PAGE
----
It's the soldier on the ground who makes the promises to those we swear to protect. And it's the soldier who pays the moral price when those promises made are broken and his or her honor is shattered by those in power and authority. Our sacrifices have to mean something for those who fought and died in the war. Otherwise, the betrayal to our soul by those who sent us to do the work of protecting our freedoms is enormous. The cry- ‘What was it all for?!' – haunts us throughout our lives.   

Suicide prevention calls skyrocketed as veterans watched in horror the Taliban's return and victory. In the eyes of much of the world, and many parts of Islam, we were humiliated by a ragtag group of guerilla soldiers that outlasted us through patience, diligence, deception, lies, and faith; in their minds, this is vindication of their interpretation of Sharia Law, and validation God (Allah) is on their side. Our capitulation and retreat set the stage for the all-male ultra conservative Taliban government to regain the country once we left. They are already beheading people who worked with us and marrying off girls to their fighters. 

I shed tears for all the blood spilt for nothing and for what is unfolding in our Veteran community because of what happened during the last two weeks of August. Many in the Air Force and military were trying desperately to get their Afghan friends and their families out before the horrors they expected to happen began to occur. I have been listening to the veteran voices of my friends and colleagues who were there. I've heard the stories, the pain, the traumas these warriors carry. I've borne witness to their hells on earth. As healers, teachers, therapists, and doctors who work with veterans, we must be aware of the moral injury that occurs when soldiers are forced to capitulate and surrender without honor, and the disgrace this brings to the dignity of fallen brothers and sisters whose lives were sacrificed at the altar of war.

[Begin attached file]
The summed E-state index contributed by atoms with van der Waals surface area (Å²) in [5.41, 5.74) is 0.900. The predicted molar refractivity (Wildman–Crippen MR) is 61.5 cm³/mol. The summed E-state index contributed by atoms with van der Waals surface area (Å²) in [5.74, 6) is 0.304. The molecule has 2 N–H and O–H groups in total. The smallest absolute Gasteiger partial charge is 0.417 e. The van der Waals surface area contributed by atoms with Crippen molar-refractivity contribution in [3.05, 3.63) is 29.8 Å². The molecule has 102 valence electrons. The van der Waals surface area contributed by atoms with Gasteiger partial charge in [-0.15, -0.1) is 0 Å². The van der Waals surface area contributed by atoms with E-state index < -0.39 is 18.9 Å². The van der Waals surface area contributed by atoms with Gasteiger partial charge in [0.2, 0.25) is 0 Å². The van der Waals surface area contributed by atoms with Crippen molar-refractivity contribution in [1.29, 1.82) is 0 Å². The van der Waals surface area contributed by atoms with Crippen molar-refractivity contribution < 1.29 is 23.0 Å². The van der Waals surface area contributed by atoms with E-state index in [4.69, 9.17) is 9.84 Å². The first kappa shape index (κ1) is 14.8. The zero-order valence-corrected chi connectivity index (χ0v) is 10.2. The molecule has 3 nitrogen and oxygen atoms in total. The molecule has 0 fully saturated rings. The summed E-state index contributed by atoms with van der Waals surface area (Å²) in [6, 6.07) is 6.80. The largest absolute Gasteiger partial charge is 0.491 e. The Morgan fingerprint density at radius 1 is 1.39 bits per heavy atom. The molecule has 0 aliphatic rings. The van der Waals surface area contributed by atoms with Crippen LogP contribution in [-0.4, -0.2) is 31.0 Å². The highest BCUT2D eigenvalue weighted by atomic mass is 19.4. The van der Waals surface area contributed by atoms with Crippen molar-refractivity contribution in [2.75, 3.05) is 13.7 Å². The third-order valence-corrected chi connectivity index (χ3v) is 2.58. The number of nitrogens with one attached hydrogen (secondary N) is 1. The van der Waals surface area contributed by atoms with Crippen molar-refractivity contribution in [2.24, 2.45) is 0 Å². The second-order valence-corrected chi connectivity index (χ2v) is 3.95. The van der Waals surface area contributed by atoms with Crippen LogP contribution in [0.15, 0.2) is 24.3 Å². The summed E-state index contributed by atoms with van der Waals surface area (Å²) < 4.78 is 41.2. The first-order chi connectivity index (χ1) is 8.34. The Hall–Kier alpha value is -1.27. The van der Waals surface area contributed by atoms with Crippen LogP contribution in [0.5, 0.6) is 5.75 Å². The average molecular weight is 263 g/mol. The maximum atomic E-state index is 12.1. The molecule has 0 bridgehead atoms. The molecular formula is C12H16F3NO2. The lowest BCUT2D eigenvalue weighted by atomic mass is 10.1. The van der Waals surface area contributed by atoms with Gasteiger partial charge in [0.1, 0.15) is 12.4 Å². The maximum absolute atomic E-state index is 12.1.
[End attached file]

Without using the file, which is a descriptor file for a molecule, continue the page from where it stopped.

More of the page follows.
I believe there are two reasons we fight as American warriors: to protect our immediate family and tribe, and for freedom. If you don't have at least one of these noble virtues underlying your mission and purpose, the American soldier will pay a huge mental and emotional price for betraying his or her soul, and engaging in the horrors of war. We didn't end ‘forever wars' by leaving Afghanistan the way we did; we emboldened those who wish to hurt us, and thus, have perpetuated and extended this war against Islamic Radicalism. My fear is that our children will have to redo this all over again, because we didn't have the courage to stay the course and finish it. I hope and pray I'm wrong.  

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CHARLIE PACELLO

CHARLIE PACELLO

Charlie Pacello is a self-help teacher, life coach, actor, and humanitarian. An Air Force veteran and graduate of the U.S. Air Force Academy, Charles provides individuals and groups the tools they need to heal, renew, and transform. He lives in Denver and currently hosts the popular radio/TV show ‘The Council’ which broadcasts live on www.KUHSdenver.com to listeners all around the globe.